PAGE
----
November 29, 2021
The Association for Asian Studies (AAS) a scholarly, nonpolitical, nonprofit professional association with approximately 5,000 members worldwide and the largest scholarly association for Asian Studies in the world, denounces the harassment of Asian Studies specialists, especially regarding recent online targeting of historians who are contributing to our understanding of WWII-era Japan.
While academic freedom is a central principle governing pedagogy and research, free academic inquiry necessarily entails responsibility and accountability. Scholars can disagree over methods and sources, but they also have a duty to hold each other to account according to the standards of academic integrity. This means representing one’s own work honestly, providing proper evidence to substantiate one’s argument, reading carefully and translating primary sources accurately, and properly giving others credit for their ideas. We collectively maintain these standards through processes such as double-blind peer reviews, public book reviews, and occasional rebuttals and retractions.
Promoting research online can be an expedient method for introducing academic and lay audiences to the fruits of academic labor, but doing so also comes with specific challenges. Social media provides members of the public with an avenue for registering disagreement with scholarly conclusions that they do not like or with which they do not agree. In extreme cases, this has led to online harassment of scholars who study politically controversial topics. Such harassment can include ad hominem attacks, allegations of professional incompetence, or demands that universities fire or censure specific researchers.
Harassment can also include “dogpiling,” where an individual or small group incites dozens, hundreds, or even thousands of netizens to attack scholars in the ways mentioned above.
Such harassment highlights the necessity of preserving institutional protections against politically motivated attacks and developing ways to better support public scholarship. The AAS calls on universities, scholarly journals, and fellow professional associations to stand against such attacks by publicly affirming standards of academic integrity and protecting harassed scholars with full institutional support. The AAS recommends the following strategies for online engagement to prevent and counter online harassment:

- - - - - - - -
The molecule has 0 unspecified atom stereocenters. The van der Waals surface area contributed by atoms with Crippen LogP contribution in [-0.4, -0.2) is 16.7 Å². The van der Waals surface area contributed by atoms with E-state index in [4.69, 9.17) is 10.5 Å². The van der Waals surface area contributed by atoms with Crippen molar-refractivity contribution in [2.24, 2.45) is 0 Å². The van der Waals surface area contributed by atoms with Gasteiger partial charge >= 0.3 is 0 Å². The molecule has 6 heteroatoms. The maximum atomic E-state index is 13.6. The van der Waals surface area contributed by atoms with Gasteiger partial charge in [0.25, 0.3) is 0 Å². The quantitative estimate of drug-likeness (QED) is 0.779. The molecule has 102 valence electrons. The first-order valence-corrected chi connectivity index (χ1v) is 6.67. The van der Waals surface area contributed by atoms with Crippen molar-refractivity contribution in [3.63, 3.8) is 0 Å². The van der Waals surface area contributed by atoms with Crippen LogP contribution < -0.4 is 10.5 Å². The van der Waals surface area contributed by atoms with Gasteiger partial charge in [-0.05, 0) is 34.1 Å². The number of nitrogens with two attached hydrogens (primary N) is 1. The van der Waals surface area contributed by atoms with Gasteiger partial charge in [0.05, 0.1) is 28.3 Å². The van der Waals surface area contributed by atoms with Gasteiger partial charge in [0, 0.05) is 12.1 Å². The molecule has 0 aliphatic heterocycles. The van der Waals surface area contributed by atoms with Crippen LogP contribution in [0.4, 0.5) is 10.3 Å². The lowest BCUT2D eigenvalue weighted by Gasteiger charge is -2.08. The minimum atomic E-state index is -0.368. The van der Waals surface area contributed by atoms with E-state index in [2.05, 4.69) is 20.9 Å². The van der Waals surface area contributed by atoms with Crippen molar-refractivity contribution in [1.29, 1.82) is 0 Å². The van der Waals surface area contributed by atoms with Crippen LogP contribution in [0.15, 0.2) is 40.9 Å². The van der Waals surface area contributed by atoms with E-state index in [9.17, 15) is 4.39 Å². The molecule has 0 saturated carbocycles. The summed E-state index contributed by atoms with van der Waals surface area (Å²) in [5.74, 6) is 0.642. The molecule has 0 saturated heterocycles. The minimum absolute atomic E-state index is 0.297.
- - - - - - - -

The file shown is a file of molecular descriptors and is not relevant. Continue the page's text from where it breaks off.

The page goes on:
- Block and report ad hominem attacks to social media companies.
- Refuse to engage disingenuous questions or baseless critiques (“trolling”) that do not happen on academic terms.
- Lock one’s account (“go private”) and report harassment when subjected to dogpiling. Extensions such as Twitter Block Chain enable mass blocking in order to mitigate dogpiling.
- Require advance registration for public Zoom events to prevent Zoombombing (the disruptive takeover of a Zoom room, often accompanied by disturbing images or racist and misogynistic statements).
To be clear, those targeted by online harassment are not responsible for their plight. These strategies are recommended to mitigate such harassment and to support colleagues attacked for their scholarly activities.
Academic inquiry often produces discomfiting outcomes, and the value of evidence-based research lies in this capacity to move beyond what is already known or commonly taken for granted. Persuasive research is conducted with keen attention to all types of appropriate evidence, judicious and empirically verifiable explanation of causal relationships, and clear statement of findings. Such rigor is the basis for our work, but it is also the basis for our denunciation of the baseless and identity-driven attacks on our colleagues.